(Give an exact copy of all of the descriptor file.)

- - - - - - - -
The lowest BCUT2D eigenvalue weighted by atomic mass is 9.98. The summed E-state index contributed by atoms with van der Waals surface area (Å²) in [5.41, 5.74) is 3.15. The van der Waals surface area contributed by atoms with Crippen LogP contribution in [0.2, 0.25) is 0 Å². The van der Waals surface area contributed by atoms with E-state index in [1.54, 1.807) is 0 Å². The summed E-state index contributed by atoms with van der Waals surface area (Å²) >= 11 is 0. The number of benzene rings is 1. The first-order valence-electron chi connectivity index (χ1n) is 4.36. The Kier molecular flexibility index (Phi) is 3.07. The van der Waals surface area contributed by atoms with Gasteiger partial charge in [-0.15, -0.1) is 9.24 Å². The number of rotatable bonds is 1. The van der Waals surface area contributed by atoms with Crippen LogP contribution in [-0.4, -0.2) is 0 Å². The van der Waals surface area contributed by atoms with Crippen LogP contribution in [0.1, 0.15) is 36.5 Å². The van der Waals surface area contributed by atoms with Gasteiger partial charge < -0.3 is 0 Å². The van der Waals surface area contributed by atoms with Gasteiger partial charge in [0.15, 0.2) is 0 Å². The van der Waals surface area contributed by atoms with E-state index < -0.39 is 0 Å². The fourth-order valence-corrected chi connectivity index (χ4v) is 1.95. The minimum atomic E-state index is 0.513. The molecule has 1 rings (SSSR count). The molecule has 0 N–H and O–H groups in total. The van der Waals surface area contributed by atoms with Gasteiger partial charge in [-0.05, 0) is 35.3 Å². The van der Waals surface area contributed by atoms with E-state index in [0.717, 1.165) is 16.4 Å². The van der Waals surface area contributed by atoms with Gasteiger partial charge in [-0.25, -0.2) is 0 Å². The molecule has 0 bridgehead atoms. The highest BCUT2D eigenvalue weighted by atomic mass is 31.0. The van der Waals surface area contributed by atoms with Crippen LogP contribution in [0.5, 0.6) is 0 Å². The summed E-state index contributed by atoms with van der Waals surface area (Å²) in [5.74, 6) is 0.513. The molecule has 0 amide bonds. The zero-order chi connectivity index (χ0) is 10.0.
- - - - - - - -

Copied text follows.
The lowest BCUT2D eigenvalue weighted by atomic mass is 9.98. The summed E-state index contributed by atoms with van der Waals surface area (Å²) in [5.41, 5.74) is 3.15. The van der Waals surface area contributed by atoms with Crippen LogP contribution in [0.2, 0.25) is 0 Å². The van der Waals surface area contributed by atoms with E-state index in [1.54, 1.807) is 0 Å². The summed E-state index contributed by atoms with van der Waals surface area (Å²) >= 11 is 0. The number of benzene rings is 1. The first-order valence-electron chi connectivity index (χ1n) is 4.36. The Kier molecular flexibility index (Phi) is 3.07. The van der Waals surface area contributed by atoms with Gasteiger partial charge in [-0.15, -0.1) is 9.24 Å². The number of rotatable bonds is 1. The van der Waals surface area contributed by atoms with Crippen LogP contribution in [-0.4, -0.2) is 0 Å². The van der Waals surface area contributed by atoms with Crippen LogP contribution in [0.1, 0.15) is 36.5 Å². The van der Waals surface area contributed by atoms with Gasteiger partial charge < -0.3 is 0 Å². The van der Waals surface area contributed by atoms with Gasteiger partial charge in [0.15, 0.2) is 0 Å². The van der Waals surface area contributed by atoms with E-state index < -0.39 is 0 Å². The fourth-order valence-corrected chi connectivity index (χ4v) is 1.95. The minimum atomic E-state index is 0.513. The molecule has 1 rings (SSSR count). The molecule has 0 N–H and O–H groups in total. The van der Waals surface area contributed by atoms with Gasteiger partial charge in [-0.05, 0) is 35.3 Å². The van der Waals surface area contributed by atoms with E-state index in [0.717, 1.165) is 16.4 Å². The van der Waals surface area contributed by atoms with Gasteiger partial charge in [-0.25, -0.2) is 0 Å². The molecule has 0 bridgehead atoms. The highest BCUT2D eigenvalue weighted by atomic mass is 31.0. The van der Waals surface area contributed by atoms with Crippen LogP contribution in [0.5, 0.6) is 0 Å². The summed E-state index contributed by atoms with van der Waals surface area (Å²) in [5.74, 6) is 0.513. The molecule has 0 amide bonds. The zero-order chi connectivity index (χ0) is 10.0.